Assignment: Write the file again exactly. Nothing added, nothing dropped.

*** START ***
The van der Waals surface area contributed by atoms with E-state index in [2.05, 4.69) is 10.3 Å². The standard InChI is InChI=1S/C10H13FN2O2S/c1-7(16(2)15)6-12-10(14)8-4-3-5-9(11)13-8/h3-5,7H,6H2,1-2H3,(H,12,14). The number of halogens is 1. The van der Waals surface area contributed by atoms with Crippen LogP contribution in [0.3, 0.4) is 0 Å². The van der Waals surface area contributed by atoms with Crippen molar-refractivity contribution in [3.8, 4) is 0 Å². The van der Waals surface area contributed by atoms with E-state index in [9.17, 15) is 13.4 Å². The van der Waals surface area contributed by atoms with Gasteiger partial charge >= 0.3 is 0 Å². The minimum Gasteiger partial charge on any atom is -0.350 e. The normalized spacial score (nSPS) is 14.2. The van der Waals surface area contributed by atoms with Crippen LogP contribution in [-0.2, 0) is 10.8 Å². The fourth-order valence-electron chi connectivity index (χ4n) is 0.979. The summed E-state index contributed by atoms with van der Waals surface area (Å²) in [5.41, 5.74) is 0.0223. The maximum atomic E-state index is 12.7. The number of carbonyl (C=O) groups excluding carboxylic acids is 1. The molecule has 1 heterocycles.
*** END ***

The van der Waals surface area contributed by atoms with E-state index in [2.05, 4.69) is 10.3 Å². The standard InChI is InChI=1S/C10H13FN2O2S/c1-7(16(2)15)6-12-10(14)8-4-3-5-9(11)13-8/h3-5,7H,6H2,1-2H3,(H,12,14). The number of halogens is 1. The van der Waals surface area contributed by atoms with Crippen LogP contribution in [0.3, 0.4) is 0 Å². The van der Waals surface area contributed by atoms with Crippen molar-refractivity contribution in [3.8, 4) is 0 Å². The van der Waals surface area contributed by atoms with E-state index in [9.17, 15) is 13.4 Å². The van der Waals surface area contributed by atoms with Gasteiger partial charge >= 0.3 is 0 Å². The minimum Gasteiger partial charge on any atom is -0.350 e. The normalized spacial score (nSPS) is 14.2. The van der Waals surface area contributed by atoms with Crippen LogP contribution in [-0.2, 0) is 10.8 Å². The fourth-order valence-electron chi connectivity index (χ4n) is 0.979. The summed E-state index contributed by atoms with van der Waals surface area (Å²) in [5.41, 5.74) is 0.0223. The maximum atomic E-state index is 12.7. The number of carbonyl (C=O) groups excluding carboxylic acids is 1. The molecule has 1 heterocycles.